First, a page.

GLOBAL MARKETS-Stocks and euro higher but pressured by Boehner

Thu Nov 29, 2012 9:17pm GMT

Quotes

   

* U.S. fiscal talks the big driver of markets globally
    * Boehner's comments only the latest headline to influence
investors

    NEW YORK, Nov 29 (Reuters) - U.S. stocks and the euro rose
on Thursday but remained pressured by comments from top
Republican lawmaker John Boehner, who indicated no substantive
progress in the last two weeks in talks to reach a U.S. budget
deal.
    Boehner, the speaker of the U.S. House of Representatives,
said he had no idea what compromises President Barack Obama was
prepared to make on spending cuts. 
    Boehner's comments rattled investors, who had earlier driven
a leading world stock index to a three-week high alongside a
rally in the euro and commodities. Major U.S. indexes went
negative to little changed before investors began betting
rhetoric will not prevent a deal. 
    Hopes remain high that U.S. political leaders will reach a
deal to avert $600 billion in spending cuts and tax hikes that
some economists believe could tip the world's biggest economy
back into recession.
    "When the sentiment is that nothing is going to get done, it
does create a lot of anxiety and selling pressure. If there's
any sense of progress, then the market seems to rally," said
Eric Kuby, chief investment officer at North Star Investment
Management in Chicago. "I think we're hostage to this for the
rest of the year."
    The "fiscal cliff" is the biggest risk facing global markets
in the final weeks of the year, following an agreement earlier
this week on fresh aid for Greece. 
    The Dow Jones industrial average ended up 36.71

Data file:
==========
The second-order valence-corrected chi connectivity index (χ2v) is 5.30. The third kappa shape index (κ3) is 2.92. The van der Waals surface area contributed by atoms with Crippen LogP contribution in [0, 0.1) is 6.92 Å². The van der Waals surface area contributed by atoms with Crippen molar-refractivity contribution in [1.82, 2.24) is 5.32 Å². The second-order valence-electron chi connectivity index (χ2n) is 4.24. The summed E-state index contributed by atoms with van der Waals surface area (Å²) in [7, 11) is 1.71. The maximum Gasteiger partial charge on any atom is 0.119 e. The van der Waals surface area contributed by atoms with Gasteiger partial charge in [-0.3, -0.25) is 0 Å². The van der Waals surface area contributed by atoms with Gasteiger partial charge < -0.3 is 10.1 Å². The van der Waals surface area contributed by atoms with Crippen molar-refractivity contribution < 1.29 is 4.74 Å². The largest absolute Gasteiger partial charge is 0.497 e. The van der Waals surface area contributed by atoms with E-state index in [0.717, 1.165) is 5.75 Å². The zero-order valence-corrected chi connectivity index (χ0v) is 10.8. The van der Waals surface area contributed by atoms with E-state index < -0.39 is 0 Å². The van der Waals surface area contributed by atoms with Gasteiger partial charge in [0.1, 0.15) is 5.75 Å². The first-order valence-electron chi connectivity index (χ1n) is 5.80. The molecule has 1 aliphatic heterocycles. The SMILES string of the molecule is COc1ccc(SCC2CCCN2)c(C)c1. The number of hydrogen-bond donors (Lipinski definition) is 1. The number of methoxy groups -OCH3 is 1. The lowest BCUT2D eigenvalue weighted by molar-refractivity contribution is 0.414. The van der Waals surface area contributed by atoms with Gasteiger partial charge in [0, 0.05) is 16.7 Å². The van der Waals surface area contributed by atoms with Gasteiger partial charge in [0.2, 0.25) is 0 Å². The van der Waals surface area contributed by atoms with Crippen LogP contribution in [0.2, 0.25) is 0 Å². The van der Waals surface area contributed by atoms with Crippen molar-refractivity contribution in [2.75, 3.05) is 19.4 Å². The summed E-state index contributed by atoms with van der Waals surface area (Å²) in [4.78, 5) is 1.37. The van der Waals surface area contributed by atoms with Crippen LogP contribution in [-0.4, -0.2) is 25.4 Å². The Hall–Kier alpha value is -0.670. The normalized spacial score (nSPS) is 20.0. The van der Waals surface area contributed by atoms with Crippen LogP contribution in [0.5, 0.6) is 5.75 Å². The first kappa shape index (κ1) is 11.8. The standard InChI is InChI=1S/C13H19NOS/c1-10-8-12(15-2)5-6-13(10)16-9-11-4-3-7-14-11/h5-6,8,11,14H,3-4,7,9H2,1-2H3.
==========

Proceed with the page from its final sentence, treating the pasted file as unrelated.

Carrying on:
points, or 0.28 percent, at 13,021.82. The Standard & Poor's 500
Index  was up 6.02 points, or 0.43 percent, at 1,415.95.
The Nasdaq Composite Index  was up 20.25 points, or 0.68
percent, at 3,012.03. 
    The MSCI global equities index was up 0.9
percent at 332.34, after earlier touching its highest level
since November 7.
    The FTSE Eurofirst 300 index finished up 1.1
percent, with the close of European stock markets almost
coinciding with Boehner's comments. It was the highest close for
the benchmark European index since July 2011. Mining stocks,
which are seen as among the riskiest equity sectors because they
are more sensitive to changes in economic sentiment, were the
best performers. 
    Good demand at a bond sale by Italy, where yields fell to
their lowest level in two years, added to signs the crisis in
the euro area has begun to ease and helped bolster optimism
early in the global day. 
    Traders said until a deal was reached in Washington, share
markets were likely to remain skittish.
    U.S. government debt prices rose on safe-haven demand from
investors who were rattled about the progress of budget talks in
Washington. 
    The benchmark 10-year U.S. Treasury note was up
4/32, the yield at 1.6182 percent.
    "There is very little conviction with all the political
headlines," said Carl Lantz, chief U.S. interest rate strategist
at Credit Suisse in New York.
 
    
    RISK FLOWS CHANGE
    Safe-haven German government bonds fell as investors
returned to riskier assets before Boehner's comments, leaving 
benchmark 10-year debt yields at 1.37 percent.
    The better tone allowed Italy to auction successfully six
billion euros ($7.75 billion) of new five- and 10-year debt,
which was expected to complete its funding needs for the year.
The yield on the 10-year bond was around the
lowest since November 2010. 
    Spain announced it would sell more bonds at an auction on
Dec. 5, although it has completed raising all the money it needs
for this year.
    Italian and Spanish debt have benefited in recent months
from the European Central Bank's pledge to buy sovereign debt if
countries ask for aid first. Although that has not yet happened,
 the prospect of a central bank backstop has made investors
reluctant to sell and has pushed them back into those markets.
    A fall in Italian and Spanish yields helped lift the euro
0.2 percent against the dollar to $1.2974, with hopes for
a U.S. fiscal deal adding to support for the common currency.
 
    Commodity markets also got some support from the U.S. fiscal
deal hopes, while mounting tension in the Middle East bolstered
oil prices on supply concerns. U.S. crude oil futures 
rose $1.33 to $87.92 a barrel and Brent climbed $1.04 to
$110.55 a barrel.     
    Spot gold was up 0.4 percent at $1,725.80 an ounce,
after a 1.3 percent tumble on Wednesday, the biggest daily
decline in nearly four weeks.